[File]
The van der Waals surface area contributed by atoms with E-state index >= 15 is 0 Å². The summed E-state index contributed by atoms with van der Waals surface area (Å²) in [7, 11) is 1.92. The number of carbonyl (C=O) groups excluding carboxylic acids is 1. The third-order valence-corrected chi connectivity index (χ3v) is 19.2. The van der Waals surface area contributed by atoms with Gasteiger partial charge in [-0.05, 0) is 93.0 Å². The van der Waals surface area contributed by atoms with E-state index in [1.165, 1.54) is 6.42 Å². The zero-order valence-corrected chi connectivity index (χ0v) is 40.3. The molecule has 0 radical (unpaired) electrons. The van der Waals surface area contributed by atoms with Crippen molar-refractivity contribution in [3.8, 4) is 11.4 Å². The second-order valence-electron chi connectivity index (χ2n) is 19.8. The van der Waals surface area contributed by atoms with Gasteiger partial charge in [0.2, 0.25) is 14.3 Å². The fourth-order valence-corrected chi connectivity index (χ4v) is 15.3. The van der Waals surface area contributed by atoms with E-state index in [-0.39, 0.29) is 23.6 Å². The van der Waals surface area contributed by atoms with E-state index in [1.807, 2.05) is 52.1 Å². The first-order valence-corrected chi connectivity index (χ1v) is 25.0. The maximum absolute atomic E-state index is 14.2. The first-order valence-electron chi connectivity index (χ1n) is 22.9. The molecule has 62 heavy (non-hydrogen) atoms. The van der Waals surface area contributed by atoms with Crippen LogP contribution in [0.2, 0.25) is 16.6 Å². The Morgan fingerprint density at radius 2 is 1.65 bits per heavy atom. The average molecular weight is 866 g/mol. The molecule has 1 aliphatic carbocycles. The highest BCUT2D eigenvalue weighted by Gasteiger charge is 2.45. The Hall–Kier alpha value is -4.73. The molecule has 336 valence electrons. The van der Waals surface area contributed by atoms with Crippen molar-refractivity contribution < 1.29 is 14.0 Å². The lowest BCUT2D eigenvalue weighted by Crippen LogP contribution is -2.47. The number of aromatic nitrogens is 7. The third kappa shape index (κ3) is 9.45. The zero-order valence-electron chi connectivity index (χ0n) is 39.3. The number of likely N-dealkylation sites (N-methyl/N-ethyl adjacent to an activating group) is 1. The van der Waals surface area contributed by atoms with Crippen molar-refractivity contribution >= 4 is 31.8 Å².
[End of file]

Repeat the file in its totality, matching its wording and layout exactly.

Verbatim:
The van der Waals surface area contributed by atoms with E-state index >= 15 is 0 Å². The summed E-state index contributed by atoms with van der Waals surface area (Å²) in [7, 11) is 1.92. The number of carbonyl (C=O) groups excluding carboxylic acids is 1. The third-order valence-corrected chi connectivity index (χ3v) is 19.2. The van der Waals surface area contributed by atoms with Gasteiger partial charge in [-0.05, 0) is 93.0 Å². The van der Waals surface area contributed by atoms with E-state index in [1.165, 1.54) is 6.42 Å². The zero-order valence-corrected chi connectivity index (χ0v) is 40.3. The molecule has 0 radical (unpaired) electrons. The van der Waals surface area contributed by atoms with Crippen molar-refractivity contribution in [3.8, 4) is 11.4 Å². The second-order valence-electron chi connectivity index (χ2n) is 19.8. The van der Waals surface area contributed by atoms with Gasteiger partial charge in [0.2, 0.25) is 14.3 Å². The fourth-order valence-corrected chi connectivity index (χ4v) is 15.3. The van der Waals surface area contributed by atoms with E-state index in [-0.39, 0.29) is 23.6 Å². The van der Waals surface area contributed by atoms with E-state index in [1.807, 2.05) is 52.1 Å². The first-order valence-corrected chi connectivity index (χ1v) is 25.0. The maximum absolute atomic E-state index is 14.2. The first-order valence-electron chi connectivity index (χ1n) is 22.9. The molecule has 62 heavy (non-hydrogen) atoms. The van der Waals surface area contributed by atoms with Crippen LogP contribution in [0.2, 0.25) is 16.6 Å². The Morgan fingerprint density at radius 2 is 1.65 bits per heavy atom. The average molecular weight is 866 g/mol. The molecule has 1 aliphatic carbocycles. The highest BCUT2D eigenvalue weighted by Gasteiger charge is 2.45. The Hall–Kier alpha value is -4.73. The molecule has 336 valence electrons. The van der Waals surface area contributed by atoms with Crippen molar-refractivity contribution < 1.29 is 14.0 Å². The lowest BCUT2D eigenvalue weighted by Crippen LogP contribution is -2.47. The number of aromatic nitrogens is 7. The third kappa shape index (κ3) is 9.45. The zero-order valence-electron chi connectivity index (χ0n) is 39.3. The number of likely N-dealkylation sites (N-methyl/N-ethyl adjacent to an activating group) is 1. The van der Waals surface area contributed by atoms with Crippen molar-refractivity contribution >= 4 is 31.8 Å².